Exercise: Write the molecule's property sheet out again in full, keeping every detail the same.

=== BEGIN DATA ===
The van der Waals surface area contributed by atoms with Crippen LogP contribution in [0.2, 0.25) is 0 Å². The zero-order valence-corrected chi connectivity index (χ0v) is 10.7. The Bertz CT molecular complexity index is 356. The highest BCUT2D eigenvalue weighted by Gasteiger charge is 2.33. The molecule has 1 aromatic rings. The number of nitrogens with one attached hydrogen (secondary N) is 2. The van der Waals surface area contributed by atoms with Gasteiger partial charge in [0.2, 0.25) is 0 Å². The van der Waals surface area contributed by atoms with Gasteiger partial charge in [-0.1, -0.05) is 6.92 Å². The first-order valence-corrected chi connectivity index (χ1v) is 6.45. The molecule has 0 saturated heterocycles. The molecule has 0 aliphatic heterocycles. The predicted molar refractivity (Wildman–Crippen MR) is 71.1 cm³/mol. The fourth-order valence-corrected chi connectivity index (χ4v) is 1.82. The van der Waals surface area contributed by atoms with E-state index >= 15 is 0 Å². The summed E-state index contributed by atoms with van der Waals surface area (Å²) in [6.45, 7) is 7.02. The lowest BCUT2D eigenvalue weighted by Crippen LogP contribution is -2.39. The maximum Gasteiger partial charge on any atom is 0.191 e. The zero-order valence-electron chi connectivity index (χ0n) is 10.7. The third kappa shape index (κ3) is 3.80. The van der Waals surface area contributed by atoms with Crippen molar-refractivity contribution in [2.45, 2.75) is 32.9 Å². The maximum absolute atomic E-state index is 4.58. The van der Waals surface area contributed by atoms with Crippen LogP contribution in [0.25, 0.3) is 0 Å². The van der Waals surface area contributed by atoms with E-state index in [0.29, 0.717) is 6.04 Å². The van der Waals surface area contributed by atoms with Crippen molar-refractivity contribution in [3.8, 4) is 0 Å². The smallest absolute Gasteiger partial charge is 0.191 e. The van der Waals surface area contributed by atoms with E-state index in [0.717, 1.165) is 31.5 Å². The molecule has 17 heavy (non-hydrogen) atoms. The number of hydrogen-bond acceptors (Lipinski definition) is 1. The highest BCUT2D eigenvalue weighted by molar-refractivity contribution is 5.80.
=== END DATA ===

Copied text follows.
The van der Waals surface area contributed by atoms with Crippen LogP contribution in [0.2, 0.25) is 0 Å². The zero-order valence-corrected chi connectivity index (χ0v) is 10.7. The Bertz CT molecular complexity index is 356. The highest BCUT2D eigenvalue weighted by Gasteiger charge is 2.33. The molecule has 1 aromatic rings. The number of nitrogens with one attached hydrogen (secondary N) is 2. The van der Waals surface area contributed by atoms with Gasteiger partial charge in [0.2, 0.25) is 0 Å². The van der Waals surface area contributed by atoms with Gasteiger partial charge in [-0.1, -0.05) is 6.92 Å². The first-order valence-corrected chi connectivity index (χ1v) is 6.45. The molecule has 0 saturated heterocycles. The molecule has 0 aliphatic heterocycles. The predicted molar refractivity (Wildman–Crippen MR) is 71.1 cm³/mol. The fourth-order valence-corrected chi connectivity index (χ4v) is 1.82. The van der Waals surface area contributed by atoms with E-state index >= 15 is 0 Å². The summed E-state index contributed by atoms with van der Waals surface area (Å²) in [6.45, 7) is 7.02. The lowest BCUT2D eigenvalue weighted by Crippen LogP contribution is -2.39. The maximum Gasteiger partial charge on any atom is 0.191 e. The zero-order valence-electron chi connectivity index (χ0n) is 10.7. The third kappa shape index (κ3) is 3.80. The van der Waals surface area contributed by atoms with Crippen molar-refractivity contribution in [2.45, 2.75) is 32.9 Å². The maximum absolute atomic E-state index is 4.58. The van der Waals surface area contributed by atoms with Crippen LogP contribution in [0.25, 0.3) is 0 Å². The van der Waals surface area contributed by atoms with E-state index in [0.29, 0.717) is 6.04 Å². The van der Waals surface area contributed by atoms with Crippen molar-refractivity contribution in [3.8, 4) is 0 Å². The smallest absolute Gasteiger partial charge is 0.191 e. The van der Waals surface area contributed by atoms with E-state index in [0.717, 1.165) is 31.5 Å². The molecule has 17 heavy (non-hydrogen) atoms. The number of hydrogen-bond acceptors (Lipinski definition) is 1. The highest BCUT2D eigenvalue weighted by molar-refractivity contribution is 5.80.